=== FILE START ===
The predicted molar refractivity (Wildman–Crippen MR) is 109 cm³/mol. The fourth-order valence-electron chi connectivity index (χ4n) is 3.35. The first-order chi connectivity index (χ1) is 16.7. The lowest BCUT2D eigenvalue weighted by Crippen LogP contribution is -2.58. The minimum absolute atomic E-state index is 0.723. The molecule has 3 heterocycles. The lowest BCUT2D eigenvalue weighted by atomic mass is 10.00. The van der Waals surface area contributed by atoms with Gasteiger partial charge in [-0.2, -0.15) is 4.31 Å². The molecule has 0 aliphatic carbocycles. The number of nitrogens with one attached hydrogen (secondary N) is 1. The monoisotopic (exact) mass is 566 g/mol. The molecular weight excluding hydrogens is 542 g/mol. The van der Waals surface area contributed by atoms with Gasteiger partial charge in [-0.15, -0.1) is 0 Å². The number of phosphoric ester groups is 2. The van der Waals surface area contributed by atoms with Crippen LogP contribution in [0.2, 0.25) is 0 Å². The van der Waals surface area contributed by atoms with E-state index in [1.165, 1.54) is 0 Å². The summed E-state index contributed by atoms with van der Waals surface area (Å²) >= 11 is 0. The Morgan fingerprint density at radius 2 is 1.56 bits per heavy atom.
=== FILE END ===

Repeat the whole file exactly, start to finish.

The predicted molar refractivity (Wildman–Crippen MR) is 109 cm³/mol. The fourth-order valence-electron chi connectivity index (χ4n) is 3.35. The first-order chi connectivity index (χ1) is 16.7. The lowest BCUT2D eigenvalue weighted by Crippen LogP contribution is -2.58. The minimum absolute atomic E-state index is 0.723. The molecule has 3 heterocycles. The lowest BCUT2D eigenvalue weighted by atomic mass is 10.00. The van der Waals surface area contributed by atoms with Gasteiger partial charge in [-0.2, -0.15) is 4.31 Å². The molecule has 0 aliphatic carbocycles. The number of nitrogens with one attached hydrogen (secondary N) is 1. The monoisotopic (exact) mass is 566 g/mol. The molecular weight excluding hydrogens is 542 g/mol. The van der Waals surface area contributed by atoms with Gasteiger partial charge in [-0.15, -0.1) is 0 Å². The number of phosphoric ester groups is 2. The van der Waals surface area contributed by atoms with Crippen LogP contribution in [0.2, 0.25) is 0 Å². The van der Waals surface area contributed by atoms with E-state index in [1.165, 1.54) is 0 Å². The summed E-state index contributed by atoms with van der Waals surface area (Å²) >= 11 is 0. The Morgan fingerprint density at radius 2 is 1.56 bits per heavy atom.